Thursday, September 17, 2015

Bright Eyes, Brown Skin: Talking openly with children about racial differences

 by Cheryl Willis Hudson

Bright eyes, brown skin
A heart shaped face
A dimpled chin
Bright eyes, cheeks that glow
Chubby fingers, ticklish toes
A playful grin
A perfect nose
Very special hair and clothes
Bright eyes, ears to listen
Lips that kiss you
Teeth that glisten
Bright eyes, brown skin
Warm as toast
And all tucked in.

I wrote about 1/2 of the words of that poem shortly after our son Stephan was born. He was a big baby--weighing in at 8 pounds 6 oz. And he was 21 inches long. He had a nice round head, freckles (that quickly faded after a few weeks) light brown skin and an infectious lopsided smile.

Stephan’s eyes were bright and hopeful and he jetted into the world about an hour and 45 minutes after I arrived at St. Barnabas Hospital on November 4th -- 8 centimeters dilated and anxious to have this labor over. I immediately felt I knew who Stephan was and to the amazement of my obstetrician and the midwife on duty, I laughed heartily out loud on the delivery table when he took in his first breath. They washed him up, put him on my chest and I remember thinking, “He’s exactly what I expected, a beautiful Black baby boy.” But I also said a silent, wordless prayer shortly afterward -- a prayer I believe most African-American mothers say knowing the challenges their male offspring face on their journey from birth to manhood.

I quickly put any negative thoughts aside and embraced our new son and the fullness of his possibilities for the future. I stroked his skin, I kissed and counted his fingers and his toes, I rubbed his bottom and brushed his still silky brown hair. I rubbed my nose on his nose. I smelled his baby fresh smell. And my husband and I welcomed him home in tow with our daughter Katura, who had just turned six-and-a-half and was already showing signs of being a protective big sister.



Katura and Stephan, her baby brother (age 4 months)


Stephan’s birth was the inspiration for writing a children’s book. Years later, I took the original words of my poem to my friend, Bernette, an editor. Wouldn’t this make a great baby board book? I thought.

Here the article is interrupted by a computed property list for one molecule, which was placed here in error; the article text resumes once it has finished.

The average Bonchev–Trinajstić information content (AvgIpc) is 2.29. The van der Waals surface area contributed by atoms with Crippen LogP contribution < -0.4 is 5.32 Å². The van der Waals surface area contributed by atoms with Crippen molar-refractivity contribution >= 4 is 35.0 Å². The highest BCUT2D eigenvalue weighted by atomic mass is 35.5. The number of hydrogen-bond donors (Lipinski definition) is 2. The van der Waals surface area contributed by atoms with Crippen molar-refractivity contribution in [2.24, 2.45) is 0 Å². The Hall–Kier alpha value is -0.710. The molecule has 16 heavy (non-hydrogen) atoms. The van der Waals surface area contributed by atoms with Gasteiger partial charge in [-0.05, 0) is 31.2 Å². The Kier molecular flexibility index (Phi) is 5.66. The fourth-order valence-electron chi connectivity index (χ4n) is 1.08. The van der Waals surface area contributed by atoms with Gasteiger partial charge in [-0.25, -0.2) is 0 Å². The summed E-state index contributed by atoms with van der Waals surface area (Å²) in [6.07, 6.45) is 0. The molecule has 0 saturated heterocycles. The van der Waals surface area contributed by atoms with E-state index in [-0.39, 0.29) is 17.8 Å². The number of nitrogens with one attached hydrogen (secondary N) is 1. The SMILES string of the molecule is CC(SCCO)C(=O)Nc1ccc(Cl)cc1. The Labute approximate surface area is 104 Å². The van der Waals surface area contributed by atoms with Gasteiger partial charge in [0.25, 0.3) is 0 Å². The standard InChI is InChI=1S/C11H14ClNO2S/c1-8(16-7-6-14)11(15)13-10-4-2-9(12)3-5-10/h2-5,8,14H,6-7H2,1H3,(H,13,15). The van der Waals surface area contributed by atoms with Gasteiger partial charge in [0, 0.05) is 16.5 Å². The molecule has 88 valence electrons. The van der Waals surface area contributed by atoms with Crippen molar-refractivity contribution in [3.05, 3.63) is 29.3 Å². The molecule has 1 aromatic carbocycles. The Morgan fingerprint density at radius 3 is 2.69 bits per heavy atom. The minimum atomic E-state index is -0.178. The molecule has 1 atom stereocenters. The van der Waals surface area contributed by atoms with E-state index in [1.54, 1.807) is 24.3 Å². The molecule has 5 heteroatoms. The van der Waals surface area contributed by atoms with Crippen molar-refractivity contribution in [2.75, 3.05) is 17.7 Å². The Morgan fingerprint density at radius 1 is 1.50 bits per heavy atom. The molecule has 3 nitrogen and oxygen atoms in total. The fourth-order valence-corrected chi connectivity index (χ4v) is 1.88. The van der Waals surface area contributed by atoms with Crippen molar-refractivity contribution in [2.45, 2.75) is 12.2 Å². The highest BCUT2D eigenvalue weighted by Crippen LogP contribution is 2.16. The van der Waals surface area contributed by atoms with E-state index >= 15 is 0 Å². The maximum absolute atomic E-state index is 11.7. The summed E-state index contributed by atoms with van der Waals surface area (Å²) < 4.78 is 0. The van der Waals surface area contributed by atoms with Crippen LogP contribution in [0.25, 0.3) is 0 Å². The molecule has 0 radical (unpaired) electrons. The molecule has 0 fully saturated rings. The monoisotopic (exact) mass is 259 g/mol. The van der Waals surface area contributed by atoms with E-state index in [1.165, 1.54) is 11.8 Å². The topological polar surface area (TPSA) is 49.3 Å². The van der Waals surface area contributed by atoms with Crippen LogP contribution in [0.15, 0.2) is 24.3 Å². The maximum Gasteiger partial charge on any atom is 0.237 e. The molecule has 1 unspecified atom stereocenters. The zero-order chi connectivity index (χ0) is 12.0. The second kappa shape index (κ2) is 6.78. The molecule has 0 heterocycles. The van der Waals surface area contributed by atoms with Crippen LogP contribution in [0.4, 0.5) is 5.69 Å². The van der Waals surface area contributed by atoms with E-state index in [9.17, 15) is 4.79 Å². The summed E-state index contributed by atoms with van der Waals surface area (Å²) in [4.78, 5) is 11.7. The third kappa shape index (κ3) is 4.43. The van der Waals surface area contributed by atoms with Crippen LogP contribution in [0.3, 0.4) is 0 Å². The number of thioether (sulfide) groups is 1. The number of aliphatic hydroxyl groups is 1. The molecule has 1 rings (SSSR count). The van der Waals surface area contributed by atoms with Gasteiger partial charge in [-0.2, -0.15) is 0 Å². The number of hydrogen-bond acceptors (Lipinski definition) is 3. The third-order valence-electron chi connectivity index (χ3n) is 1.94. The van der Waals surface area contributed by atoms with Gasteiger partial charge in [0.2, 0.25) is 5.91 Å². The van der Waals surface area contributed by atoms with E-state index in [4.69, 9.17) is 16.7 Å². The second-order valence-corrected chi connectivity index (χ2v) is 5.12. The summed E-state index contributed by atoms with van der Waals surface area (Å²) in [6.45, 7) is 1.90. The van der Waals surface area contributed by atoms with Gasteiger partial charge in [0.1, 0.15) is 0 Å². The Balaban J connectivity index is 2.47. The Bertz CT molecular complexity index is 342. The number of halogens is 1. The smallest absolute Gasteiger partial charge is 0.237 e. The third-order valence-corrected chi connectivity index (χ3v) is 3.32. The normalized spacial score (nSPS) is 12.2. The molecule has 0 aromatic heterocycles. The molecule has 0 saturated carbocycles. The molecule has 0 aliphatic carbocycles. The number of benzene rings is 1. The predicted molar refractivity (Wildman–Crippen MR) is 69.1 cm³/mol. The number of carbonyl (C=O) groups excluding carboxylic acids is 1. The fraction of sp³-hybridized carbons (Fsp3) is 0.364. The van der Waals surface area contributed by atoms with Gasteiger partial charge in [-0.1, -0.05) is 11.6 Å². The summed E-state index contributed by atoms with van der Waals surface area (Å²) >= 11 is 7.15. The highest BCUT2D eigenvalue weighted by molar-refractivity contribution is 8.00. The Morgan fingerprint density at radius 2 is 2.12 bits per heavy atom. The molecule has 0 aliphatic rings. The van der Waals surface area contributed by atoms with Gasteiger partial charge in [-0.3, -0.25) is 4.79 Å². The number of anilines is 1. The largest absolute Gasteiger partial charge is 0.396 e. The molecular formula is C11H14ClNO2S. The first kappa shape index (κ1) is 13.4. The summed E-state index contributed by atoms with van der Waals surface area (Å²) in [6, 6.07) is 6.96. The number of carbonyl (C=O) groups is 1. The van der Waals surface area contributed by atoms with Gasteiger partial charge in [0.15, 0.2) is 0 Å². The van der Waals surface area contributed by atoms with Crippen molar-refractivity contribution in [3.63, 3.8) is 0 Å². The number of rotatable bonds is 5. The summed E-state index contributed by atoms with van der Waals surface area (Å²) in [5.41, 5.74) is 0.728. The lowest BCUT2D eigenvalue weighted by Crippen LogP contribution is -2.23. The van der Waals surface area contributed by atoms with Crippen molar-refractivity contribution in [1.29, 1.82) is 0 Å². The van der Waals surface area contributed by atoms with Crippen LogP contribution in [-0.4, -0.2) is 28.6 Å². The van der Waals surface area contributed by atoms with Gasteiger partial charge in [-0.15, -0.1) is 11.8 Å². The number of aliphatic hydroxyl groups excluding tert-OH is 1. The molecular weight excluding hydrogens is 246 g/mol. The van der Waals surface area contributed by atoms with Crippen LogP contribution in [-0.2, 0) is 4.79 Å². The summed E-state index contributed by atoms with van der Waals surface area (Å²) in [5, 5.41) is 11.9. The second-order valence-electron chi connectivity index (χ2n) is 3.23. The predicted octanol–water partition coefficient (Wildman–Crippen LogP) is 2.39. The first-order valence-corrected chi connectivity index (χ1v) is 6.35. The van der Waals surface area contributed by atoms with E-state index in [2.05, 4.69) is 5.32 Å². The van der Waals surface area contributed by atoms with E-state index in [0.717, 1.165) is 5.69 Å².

She agreed and with her editorial skills, Bernette helped to expand it into a picture book (very different from my original concept) that her husband George illustrated with four children rather than one. The final result was a picture book about pre-schoolers that has become a great teaching tool for celebrating diversity. It is a book that deals openly with racial features--Negroid noses, full African-American lips, lush sculptural African-American hair and varieties in dress and skin colors.

The unique thing about this book is that facial features are presented naturally and positively. A nose is “perfect” for a face (not just broad or derisively flat); hair is neither “good” or “bad” but simply a crown on a child’s head; skin is not simply dark -- it’s a range of browns; eyes are not rolling or buck -- they are bright and inquisitive. Black features that for so long have been presented and associated in stereotypical ways in children’s literature (akin to minstrel show imagery) are now being rendered directly -- with no value judgment or racist baggage. The simple, rhythmic text invites children of all complexions and ethnicities to take turns identifying their eyes, ears, noses, hair and clothes and to talk about similarities and differences among their friends.

Bright Eyes, Brown Skin presents a natural and accessible way to talk about differences and similarities and familiar things because it places children in a natural, everyday pre-school setting. The associations are warm and positive and affirmative and Black children can see themselves realistically in the story line. For many African-American children and children of color, Bright Eyes, Brown Skin affirms cultural identity. It helps them to see themselves as valued participants in the world and encourages them to talk openly about racial differences without feeling embarrassed, ashamed or marginalized.

What a positive way to affirm diversity.



Cheryl Willis Hudson is a children's book author, speaker and publisher of Just Us Books. Her books are available at Just Us Books and retailers across the nation. Follow her on Twitter at @diversitymom_ch.


Copyright (c) by Cheryl Willis Hudson, all rights reserved. Originally published by Clubmom.com

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